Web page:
Does Google CEO Larry Page Have Mystery Illness?

Published June 23, 2012

| The Wall Street Journal

Google Inc.  says Chief Executive Larry Page has "lost his voice," but it won't say much more about the matter. Some corporate governance experts think the Internet company should speak up.

The billionaire co-founder missed Google's annual meeting Thursday, and the company said he will miss two other important engagements over the next several weeks.

Google gave no further information about Mr. Page's problems, though it said he continues to lead the company. The lack of details surrounding the matter prompted some speculation on Wall Street about whether he may have a serious medical condition.

In an email to employees on Thursday, however, Mr. Page wrote that "there is nothing seriously wrong with me" and that he would "continue to run the company," according to a person familiar with the matter.

The 39-year-old Mr. Page took over as chief executive last year, his second stint running Google in its 14-year history. He was absent from the shareholder meeting at the company's Mountain View, Calif., headquarters.

At the meeting, Executive Chairman Eric Schmidt said Mr. Page had "lost his voice" and "can't do any public speaking engagements for the time being," including the coming week's Google annual conference for software developers and at the second-quarter earnings conference call that is expected in mid-July. He added that "Larry will continue to run the company, he's running all the strategic business decisions and all that."

Mr. Schmidt, who wished Mr. Page a "quick recovery," also joked that co-founder Sergey Brin "has said that this problem will make Larry a better CEO because he's going to have to choose his words very carefully."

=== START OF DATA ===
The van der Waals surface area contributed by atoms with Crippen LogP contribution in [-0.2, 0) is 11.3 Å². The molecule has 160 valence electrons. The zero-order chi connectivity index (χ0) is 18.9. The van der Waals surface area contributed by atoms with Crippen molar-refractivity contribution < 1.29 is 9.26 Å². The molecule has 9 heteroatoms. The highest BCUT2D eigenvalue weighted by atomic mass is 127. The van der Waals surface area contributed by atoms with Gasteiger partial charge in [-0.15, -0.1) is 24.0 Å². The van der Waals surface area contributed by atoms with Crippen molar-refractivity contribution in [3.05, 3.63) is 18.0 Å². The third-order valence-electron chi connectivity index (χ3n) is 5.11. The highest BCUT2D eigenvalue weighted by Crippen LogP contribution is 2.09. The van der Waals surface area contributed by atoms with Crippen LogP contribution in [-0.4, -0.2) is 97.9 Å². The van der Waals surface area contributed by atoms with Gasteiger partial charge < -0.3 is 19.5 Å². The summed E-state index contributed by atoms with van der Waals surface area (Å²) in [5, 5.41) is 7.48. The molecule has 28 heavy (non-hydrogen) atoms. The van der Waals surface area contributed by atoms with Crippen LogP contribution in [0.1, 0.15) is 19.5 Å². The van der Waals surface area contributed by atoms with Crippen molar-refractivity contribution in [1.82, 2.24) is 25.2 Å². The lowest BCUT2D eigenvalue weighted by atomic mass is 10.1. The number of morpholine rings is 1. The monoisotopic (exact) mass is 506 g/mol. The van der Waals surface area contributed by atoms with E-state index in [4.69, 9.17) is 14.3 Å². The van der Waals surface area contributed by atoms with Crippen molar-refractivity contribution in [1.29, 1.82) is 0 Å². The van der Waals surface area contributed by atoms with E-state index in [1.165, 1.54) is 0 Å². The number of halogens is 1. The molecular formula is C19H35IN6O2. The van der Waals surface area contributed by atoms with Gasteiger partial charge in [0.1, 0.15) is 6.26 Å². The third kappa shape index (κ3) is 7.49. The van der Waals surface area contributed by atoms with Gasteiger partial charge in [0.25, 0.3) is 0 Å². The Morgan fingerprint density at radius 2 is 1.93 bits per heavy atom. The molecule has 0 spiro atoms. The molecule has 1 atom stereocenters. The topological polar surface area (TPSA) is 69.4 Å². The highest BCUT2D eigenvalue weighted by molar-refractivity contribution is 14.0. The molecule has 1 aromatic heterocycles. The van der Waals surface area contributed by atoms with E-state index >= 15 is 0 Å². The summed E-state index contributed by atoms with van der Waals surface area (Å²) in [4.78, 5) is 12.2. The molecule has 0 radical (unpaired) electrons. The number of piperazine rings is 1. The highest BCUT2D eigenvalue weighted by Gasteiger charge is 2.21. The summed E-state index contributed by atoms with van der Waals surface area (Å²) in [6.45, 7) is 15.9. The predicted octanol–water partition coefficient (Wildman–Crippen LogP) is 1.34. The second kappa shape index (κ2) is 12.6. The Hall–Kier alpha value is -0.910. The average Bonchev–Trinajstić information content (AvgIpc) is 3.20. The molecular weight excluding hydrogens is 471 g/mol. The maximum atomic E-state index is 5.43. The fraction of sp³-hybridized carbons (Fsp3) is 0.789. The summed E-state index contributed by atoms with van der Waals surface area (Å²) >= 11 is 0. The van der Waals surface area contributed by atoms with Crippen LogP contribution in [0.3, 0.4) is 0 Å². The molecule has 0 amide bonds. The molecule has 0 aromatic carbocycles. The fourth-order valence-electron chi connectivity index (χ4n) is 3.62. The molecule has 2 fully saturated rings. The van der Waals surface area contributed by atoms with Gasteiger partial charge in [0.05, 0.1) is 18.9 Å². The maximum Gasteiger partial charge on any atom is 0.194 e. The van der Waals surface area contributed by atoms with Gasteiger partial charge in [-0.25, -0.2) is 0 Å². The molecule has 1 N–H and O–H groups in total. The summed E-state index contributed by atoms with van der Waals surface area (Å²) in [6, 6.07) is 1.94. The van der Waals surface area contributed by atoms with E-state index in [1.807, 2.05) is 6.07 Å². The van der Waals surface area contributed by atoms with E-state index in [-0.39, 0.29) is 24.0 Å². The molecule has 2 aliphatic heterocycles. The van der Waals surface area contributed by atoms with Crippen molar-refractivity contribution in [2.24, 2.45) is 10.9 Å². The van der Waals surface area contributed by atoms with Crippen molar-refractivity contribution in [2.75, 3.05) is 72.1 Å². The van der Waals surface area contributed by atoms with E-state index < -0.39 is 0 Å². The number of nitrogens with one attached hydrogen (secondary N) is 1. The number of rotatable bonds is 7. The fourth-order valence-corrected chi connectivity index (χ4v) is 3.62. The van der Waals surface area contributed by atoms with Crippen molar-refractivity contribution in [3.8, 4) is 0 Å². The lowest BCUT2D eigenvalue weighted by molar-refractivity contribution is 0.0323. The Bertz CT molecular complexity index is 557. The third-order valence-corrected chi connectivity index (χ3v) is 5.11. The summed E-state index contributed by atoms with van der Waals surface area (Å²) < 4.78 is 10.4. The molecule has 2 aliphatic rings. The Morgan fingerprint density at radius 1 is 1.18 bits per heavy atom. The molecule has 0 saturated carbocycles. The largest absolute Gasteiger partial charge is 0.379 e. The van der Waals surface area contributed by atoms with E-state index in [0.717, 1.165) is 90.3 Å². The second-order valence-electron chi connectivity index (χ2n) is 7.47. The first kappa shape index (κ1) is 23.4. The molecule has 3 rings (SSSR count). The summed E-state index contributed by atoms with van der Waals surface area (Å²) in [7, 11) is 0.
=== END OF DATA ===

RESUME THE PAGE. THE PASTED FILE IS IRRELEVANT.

Few watchers of the Internet giant seemed in a joking mood, however. That is especially true in Silicon Valley, where the death of Apple Inc. co-founder Steve Jobs is still fresh in people's minds.

Apple's disclosures about the health of Mr. Jobs, who died in October after a battle with pancreatic cancer, were criticized at times for providing few details about his condition.

"We have no specific reason to think there is anything more to Larry's condition, but we find it odd that the company would already rule him out of the 2Q call which is likely still a few weeks away," wrote JP Morgan stock analyst Doug Anmuth in a note to clients.

He added, "We think this could raise some questions among investors."

Mr. Anmuth also noted that Mr. Page, who regularly posts links and comments on his Google+ social network account, hasn't posted anything publicly since May 25.

Inside Google, some executives were told Mr. Page's issue isn't serious and that he's "OK," according to a person familiar with the matter.

Susquehanna Financial Group analyst Herman Leung says he's started to get calls from investors, asking if they should be worried about this. "Yeah, probably a little bit," he said. "Hopefully, Google will give us an update."

Mr. Page's voice generally sounds slightly strained, raspy or hoarse. A recording of a 20-minute speech last month in London showed Mr. Page noticeably pausing several times to swallow before continuing to speak, but it is unclear whether that was a symptom of his current problem.

Some leadership experts contend Google should divulge more about Mr. Page's voice problem. As the CEO of a public company, "he's not entitled to his privacy,'' said Jeffrey Sonnenfeld, a senior associate dean at Yale School of Management.

"We need to know if it [his voice] is imperiled," he said.

The Google board should inform shareholders about the cause and likely duration of Mr. Page's condition, according to Mr. Sonnenfeld, author of several leadership books. A degenerative health problem "could have a material adverse impact on the company,'' he added.

 

 

 

 

 

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